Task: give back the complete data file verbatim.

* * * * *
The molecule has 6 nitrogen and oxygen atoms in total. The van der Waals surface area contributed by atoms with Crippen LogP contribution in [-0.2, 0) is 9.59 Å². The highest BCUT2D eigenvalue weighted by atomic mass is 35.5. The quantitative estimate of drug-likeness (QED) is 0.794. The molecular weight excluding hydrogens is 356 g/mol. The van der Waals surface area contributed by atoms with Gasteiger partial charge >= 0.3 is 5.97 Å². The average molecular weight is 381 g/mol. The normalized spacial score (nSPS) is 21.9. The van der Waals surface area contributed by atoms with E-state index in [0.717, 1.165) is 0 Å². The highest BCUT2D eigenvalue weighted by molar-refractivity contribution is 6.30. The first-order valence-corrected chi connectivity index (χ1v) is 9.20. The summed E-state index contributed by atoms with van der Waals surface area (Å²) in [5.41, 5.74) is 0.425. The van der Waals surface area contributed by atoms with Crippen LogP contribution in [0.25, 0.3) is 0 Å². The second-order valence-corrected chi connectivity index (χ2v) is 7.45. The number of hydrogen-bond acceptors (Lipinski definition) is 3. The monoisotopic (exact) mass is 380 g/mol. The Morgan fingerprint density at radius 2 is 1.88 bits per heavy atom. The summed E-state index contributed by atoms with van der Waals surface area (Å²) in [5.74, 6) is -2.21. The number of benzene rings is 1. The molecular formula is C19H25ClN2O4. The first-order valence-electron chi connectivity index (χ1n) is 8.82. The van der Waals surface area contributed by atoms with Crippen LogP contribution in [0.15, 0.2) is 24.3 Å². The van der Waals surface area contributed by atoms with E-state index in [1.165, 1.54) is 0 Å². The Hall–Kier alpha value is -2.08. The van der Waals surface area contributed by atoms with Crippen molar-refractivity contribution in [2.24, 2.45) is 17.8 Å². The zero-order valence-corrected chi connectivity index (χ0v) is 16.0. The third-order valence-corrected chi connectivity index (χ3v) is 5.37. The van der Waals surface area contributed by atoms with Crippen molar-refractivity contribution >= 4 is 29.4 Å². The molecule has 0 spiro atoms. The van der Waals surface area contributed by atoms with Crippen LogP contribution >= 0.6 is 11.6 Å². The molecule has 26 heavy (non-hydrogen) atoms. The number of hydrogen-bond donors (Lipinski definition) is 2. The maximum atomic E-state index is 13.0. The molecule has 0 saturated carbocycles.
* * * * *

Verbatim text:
The molecule has 6 nitrogen and oxygen atoms in total. The van der Waals surface area contributed by atoms with Crippen LogP contribution in [-0.2, 0) is 9.59 Å². The highest BCUT2D eigenvalue weighted by atomic mass is 35.5. The quantitative estimate of drug-likeness (QED) is 0.794. The molecular weight excluding hydrogens is 356 g/mol. The van der Waals surface area contributed by atoms with Gasteiger partial charge >= 0.3 is 5.97 Å². The average molecular weight is 381 g/mol. The normalized spacial score (nSPS) is 21.9. The van der Waals surface area contributed by atoms with E-state index in [0.717, 1.165) is 0 Å². The highest BCUT2D eigenvalue weighted by molar-refractivity contribution is 6.30. The first-order valence-corrected chi connectivity index (χ1v) is 9.20. The summed E-state index contributed by atoms with van der Waals surface area (Å²) in [5.41, 5.74) is 0.425. The van der Waals surface area contributed by atoms with Crippen LogP contribution in [0.25, 0.3) is 0 Å². The second-order valence-corrected chi connectivity index (χ2v) is 7.45. The number of hydrogen-bond acceptors (Lipinski definition) is 3. The monoisotopic (exact) mass is 380 g/mol. The Morgan fingerprint density at radius 2 is 1.88 bits per heavy atom. The summed E-state index contributed by atoms with van der Waals surface area (Å²) in [5.74, 6) is -2.21. The number of benzene rings is 1. The molecular formula is C19H25ClN2O4. The first-order valence-electron chi connectivity index (χ1n) is 8.82. The van der Waals surface area contributed by atoms with Crippen LogP contribution in [0.15, 0.2) is 24.3 Å². The van der Waals surface area contributed by atoms with E-state index in [1.165, 1.54) is 0 Å². The Hall–Kier alpha value is -2.08. The van der Waals surface area contributed by atoms with Crippen molar-refractivity contribution in [2.24, 2.45) is 17.8 Å². The zero-order valence-corrected chi connectivity index (χ0v) is 16.0. The third-order valence-corrected chi connectivity index (χ3v) is 5.37. The van der Waals surface area contributed by atoms with Crippen molar-refractivity contribution >= 4 is 29.4 Å². The molecule has 0 spiro atoms. The van der Waals surface area contributed by atoms with Crippen LogP contribution >= 0.6 is 11.6 Å². The molecule has 26 heavy (non-hydrogen) atoms. The number of hydrogen-bond donors (Lipinski definition) is 2. The maximum atomic E-state index is 13.0. The molecule has 0 saturated carbocycles.